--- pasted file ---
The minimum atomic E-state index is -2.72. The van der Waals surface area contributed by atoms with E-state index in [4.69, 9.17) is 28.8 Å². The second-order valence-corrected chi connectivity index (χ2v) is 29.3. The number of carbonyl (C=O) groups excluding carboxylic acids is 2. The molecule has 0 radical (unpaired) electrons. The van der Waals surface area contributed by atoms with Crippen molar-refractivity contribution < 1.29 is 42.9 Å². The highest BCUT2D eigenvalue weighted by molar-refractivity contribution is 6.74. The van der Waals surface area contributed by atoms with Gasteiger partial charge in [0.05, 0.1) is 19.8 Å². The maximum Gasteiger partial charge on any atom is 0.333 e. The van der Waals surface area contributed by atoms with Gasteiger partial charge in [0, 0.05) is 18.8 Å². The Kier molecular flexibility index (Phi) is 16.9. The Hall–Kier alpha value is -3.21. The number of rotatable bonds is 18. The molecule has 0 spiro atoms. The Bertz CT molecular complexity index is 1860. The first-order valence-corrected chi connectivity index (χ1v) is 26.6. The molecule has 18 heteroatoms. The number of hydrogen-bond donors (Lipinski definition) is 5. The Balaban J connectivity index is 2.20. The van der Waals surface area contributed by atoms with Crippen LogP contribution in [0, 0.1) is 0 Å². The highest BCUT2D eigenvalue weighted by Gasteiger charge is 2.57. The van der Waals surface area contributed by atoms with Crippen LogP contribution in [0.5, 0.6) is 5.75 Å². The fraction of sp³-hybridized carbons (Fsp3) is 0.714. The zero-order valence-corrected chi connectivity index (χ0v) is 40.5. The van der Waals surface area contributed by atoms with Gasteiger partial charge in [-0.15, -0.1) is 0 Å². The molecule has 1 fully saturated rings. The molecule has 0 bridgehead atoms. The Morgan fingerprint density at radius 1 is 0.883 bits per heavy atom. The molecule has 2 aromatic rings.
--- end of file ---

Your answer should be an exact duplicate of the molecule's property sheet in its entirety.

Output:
The minimum atomic E-state index is -2.72. The van der Waals surface area contributed by atoms with E-state index in [4.69, 9.17) is 28.8 Å². The second-order valence-corrected chi connectivity index (χ2v) is 29.3. The number of carbonyl (C=O) groups excluding carboxylic acids is 2. The molecule has 0 radical (unpaired) electrons. The van der Waals surface area contributed by atoms with Crippen molar-refractivity contribution < 1.29 is 42.9 Å². The highest BCUT2D eigenvalue weighted by molar-refractivity contribution is 6.74. The van der Waals surface area contributed by atoms with Gasteiger partial charge in [0.05, 0.1) is 19.8 Å². The maximum Gasteiger partial charge on any atom is 0.333 e. The van der Waals surface area contributed by atoms with Gasteiger partial charge in [0, 0.05) is 18.8 Å². The Kier molecular flexibility index (Phi) is 16.9. The Hall–Kier alpha value is -3.21. The number of rotatable bonds is 18. The molecule has 0 spiro atoms. The Bertz CT molecular complexity index is 1860. The first-order valence-corrected chi connectivity index (χ1v) is 26.6. The molecule has 18 heteroatoms. The number of hydrogen-bond donors (Lipinski definition) is 5. The Balaban J connectivity index is 2.20. The van der Waals surface area contributed by atoms with Crippen LogP contribution in [0, 0.1) is 0 Å². The highest BCUT2D eigenvalue weighted by Gasteiger charge is 2.57. The van der Waals surface area contributed by atoms with Crippen LogP contribution in [0.5, 0.6) is 5.75 Å². The fraction of sp³-hybridized carbons (Fsp3) is 0.714. The zero-order valence-corrected chi connectivity index (χ0v) is 40.5. The van der Waals surface area contributed by atoms with Gasteiger partial charge in [-0.15, -0.1) is 0 Å². The molecule has 1 fully saturated rings. The molecule has 0 bridgehead atoms. The Morgan fingerprint density at radius 1 is 0.883 bits per heavy atom. The molecule has 2 aromatic rings.